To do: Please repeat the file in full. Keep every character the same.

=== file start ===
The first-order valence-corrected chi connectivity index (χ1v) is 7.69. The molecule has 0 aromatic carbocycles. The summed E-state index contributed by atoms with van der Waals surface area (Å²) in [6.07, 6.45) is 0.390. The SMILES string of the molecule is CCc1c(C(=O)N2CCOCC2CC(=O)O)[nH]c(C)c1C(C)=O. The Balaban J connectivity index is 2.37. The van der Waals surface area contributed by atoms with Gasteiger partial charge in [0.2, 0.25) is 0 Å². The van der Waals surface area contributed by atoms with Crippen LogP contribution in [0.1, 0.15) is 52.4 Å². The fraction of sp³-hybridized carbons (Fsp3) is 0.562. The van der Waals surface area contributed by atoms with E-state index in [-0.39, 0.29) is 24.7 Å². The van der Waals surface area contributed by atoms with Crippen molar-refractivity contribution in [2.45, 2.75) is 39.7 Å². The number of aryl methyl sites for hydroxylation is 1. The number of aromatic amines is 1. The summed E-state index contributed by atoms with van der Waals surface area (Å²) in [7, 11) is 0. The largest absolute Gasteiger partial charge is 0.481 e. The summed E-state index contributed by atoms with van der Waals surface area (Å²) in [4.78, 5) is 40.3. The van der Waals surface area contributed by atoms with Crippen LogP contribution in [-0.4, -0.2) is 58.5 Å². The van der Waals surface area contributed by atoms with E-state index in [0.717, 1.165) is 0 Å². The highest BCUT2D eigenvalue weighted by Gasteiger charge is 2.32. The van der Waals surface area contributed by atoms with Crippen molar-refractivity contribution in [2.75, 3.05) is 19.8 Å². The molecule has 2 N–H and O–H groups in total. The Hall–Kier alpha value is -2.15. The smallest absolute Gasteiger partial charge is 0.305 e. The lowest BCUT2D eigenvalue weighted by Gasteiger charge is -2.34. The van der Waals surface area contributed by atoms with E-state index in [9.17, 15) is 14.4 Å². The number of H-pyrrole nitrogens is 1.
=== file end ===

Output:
The first-order valence-corrected chi connectivity index (χ1v) is 7.69. The molecule has 0 aromatic carbocycles. The summed E-state index contributed by atoms with van der Waals surface area (Å²) in [6.07, 6.45) is 0.390. The SMILES string of the molecule is CCc1c(C(=O)N2CCOCC2CC(=O)O)[nH]c(C)c1C(C)=O. The Balaban J connectivity index is 2.37. The van der Waals surface area contributed by atoms with Gasteiger partial charge in [0.2, 0.25) is 0 Å². The van der Waals surface area contributed by atoms with Crippen LogP contribution in [0.1, 0.15) is 52.4 Å². The fraction of sp³-hybridized carbons (Fsp3) is 0.562. The van der Waals surface area contributed by atoms with E-state index in [-0.39, 0.29) is 24.7 Å². The van der Waals surface area contributed by atoms with Crippen molar-refractivity contribution in [2.45, 2.75) is 39.7 Å². The number of aryl methyl sites for hydroxylation is 1. The number of aromatic amines is 1. The summed E-state index contributed by atoms with van der Waals surface area (Å²) in [7, 11) is 0. The largest absolute Gasteiger partial charge is 0.481 e. The summed E-state index contributed by atoms with van der Waals surface area (Å²) in [4.78, 5) is 40.3. The van der Waals surface area contributed by atoms with Crippen LogP contribution in [-0.4, -0.2) is 58.5 Å². The van der Waals surface area contributed by atoms with E-state index in [0.717, 1.165) is 0 Å². The highest BCUT2D eigenvalue weighted by Gasteiger charge is 2.32. The van der Waals surface area contributed by atoms with Crippen molar-refractivity contribution in [2.75, 3.05) is 19.8 Å². The molecule has 2 N–H and O–H groups in total. The Hall–Kier alpha value is -2.15. The smallest absolute Gasteiger partial charge is 0.305 e. The lowest BCUT2D eigenvalue weighted by Gasteiger charge is -2.34. The van der Waals surface area contributed by atoms with E-state index in [9.17, 15) is 14.4 Å². The number of H-pyrrole nitrogens is 1.